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What Is The Life Cycle of a Star?

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TRIPLE SCIENCE                                                     Biology                                                                 Ms. Xuereb

Paulos Zerezghi 9AM

What Is The Life Cycle of a Star?        

Stars are an astounding factor of our universe. To many, they are known to be ‘the lights of the universe’. They are much bigger than that. They even are born, they live and then they die. Stars are hot bodies of glowing gas that start their life in a big cloud of gas and dust known as aNebula. This is the birthplace of stars as the gas and dust is what makes up a star. Our sun, in fact was born in a nebula 5 billion years ago.Stars differ in mass, size and temperature, widths ranging from 450x smaller to over 1000x larger than that of the Sun.

Space (where stars are) may seem empty, but actually it is filled with clouds of gas and dust. This gas and dust is known to be called interstellar medium. The gas atoms are mostly hydrogen (H2) and are not very spaced apart. The dust is mostly carbon and silicon. The stars that are blue have more heat are normally more scorching than the red stars which are less cool. The life span of a typical star covers millions of years that can even reach tens of billions of years.

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This is a large bright star with a cool surface. It is formed during the later stages of the evolution of a star, as it runs out of hydrogen fuel at its centre. Red giants have diameters between 10 and 100 times that of the Sun. They are very bright because they are so large, although their surface temperature is lower than that of the Sun, about 2000-3000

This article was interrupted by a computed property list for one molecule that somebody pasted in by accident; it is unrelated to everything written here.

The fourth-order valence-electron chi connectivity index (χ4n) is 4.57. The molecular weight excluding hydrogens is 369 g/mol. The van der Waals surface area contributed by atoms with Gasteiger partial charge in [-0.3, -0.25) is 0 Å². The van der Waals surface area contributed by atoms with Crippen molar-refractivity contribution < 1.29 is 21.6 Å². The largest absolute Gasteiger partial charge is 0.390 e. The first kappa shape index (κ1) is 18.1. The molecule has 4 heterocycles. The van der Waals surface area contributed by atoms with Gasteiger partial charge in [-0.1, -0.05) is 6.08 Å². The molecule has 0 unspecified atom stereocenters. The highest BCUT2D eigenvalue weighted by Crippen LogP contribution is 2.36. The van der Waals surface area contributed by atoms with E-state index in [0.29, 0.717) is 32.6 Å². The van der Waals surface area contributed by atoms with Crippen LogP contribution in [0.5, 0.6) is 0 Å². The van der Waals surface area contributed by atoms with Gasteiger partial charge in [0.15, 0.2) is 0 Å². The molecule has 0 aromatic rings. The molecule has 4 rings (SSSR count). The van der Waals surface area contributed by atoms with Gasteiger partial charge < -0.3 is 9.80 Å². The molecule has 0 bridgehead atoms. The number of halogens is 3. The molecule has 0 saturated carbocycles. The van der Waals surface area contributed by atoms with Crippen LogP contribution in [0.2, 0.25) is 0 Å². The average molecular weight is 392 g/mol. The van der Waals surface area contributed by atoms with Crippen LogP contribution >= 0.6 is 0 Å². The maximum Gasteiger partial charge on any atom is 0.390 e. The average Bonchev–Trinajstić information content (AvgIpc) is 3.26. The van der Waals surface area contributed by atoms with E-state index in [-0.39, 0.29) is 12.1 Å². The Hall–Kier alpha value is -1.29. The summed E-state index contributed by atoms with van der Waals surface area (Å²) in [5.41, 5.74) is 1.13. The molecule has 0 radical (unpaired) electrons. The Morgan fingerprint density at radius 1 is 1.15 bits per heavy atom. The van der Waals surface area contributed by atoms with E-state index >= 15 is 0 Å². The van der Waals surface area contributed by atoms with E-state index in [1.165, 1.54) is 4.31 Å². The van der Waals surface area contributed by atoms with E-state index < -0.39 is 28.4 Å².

Very large stars (red giants) are often called Super Giants. These stars have diameters up to 1000 times that of the Sun.


These are very cool, dim and small stars, roughly one tenth the mass and diameter of the Sun. They burn very slowly and have estimated lifetimes of 100 billion years. Barnard's Star is a red dwarf.


This is very small, hot star, the last stage in the life cycle of a star like the Sun. White dwarfs have a mass alike to the Sun’s, but only 1% of the Sun's diameter; totalling to a white dwarf roughly the diameter of the Earth’s. The surface temperature of a white dwarf is 8000
oC or more.

White dwarfs are the shrunken leftovers of normal stars, whose nuclear energy have been used up.

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mall Star: After a small e.g. our Sun has become a red giant its outer layer drifts away into space. The hot dense core that remains is called a white dwarf. The white dwarf cools and eventually stops shining.

Massive Star: After a massive star has become a red giant, nuclear reactions in the helium core continue and form other elements around an iron core. The collapse of this core causes an explosion called a supernova. The remains of the core form a tiny, very dense neutron star.

Really Massive Star: These stars are similar to massive stars. From the red giant stage nuclear reactions create an iron core which explodes as a supernova and forms a neutron star. The difference for really massive stars is that the core of the neutron star collapses further and this results in a black hole.



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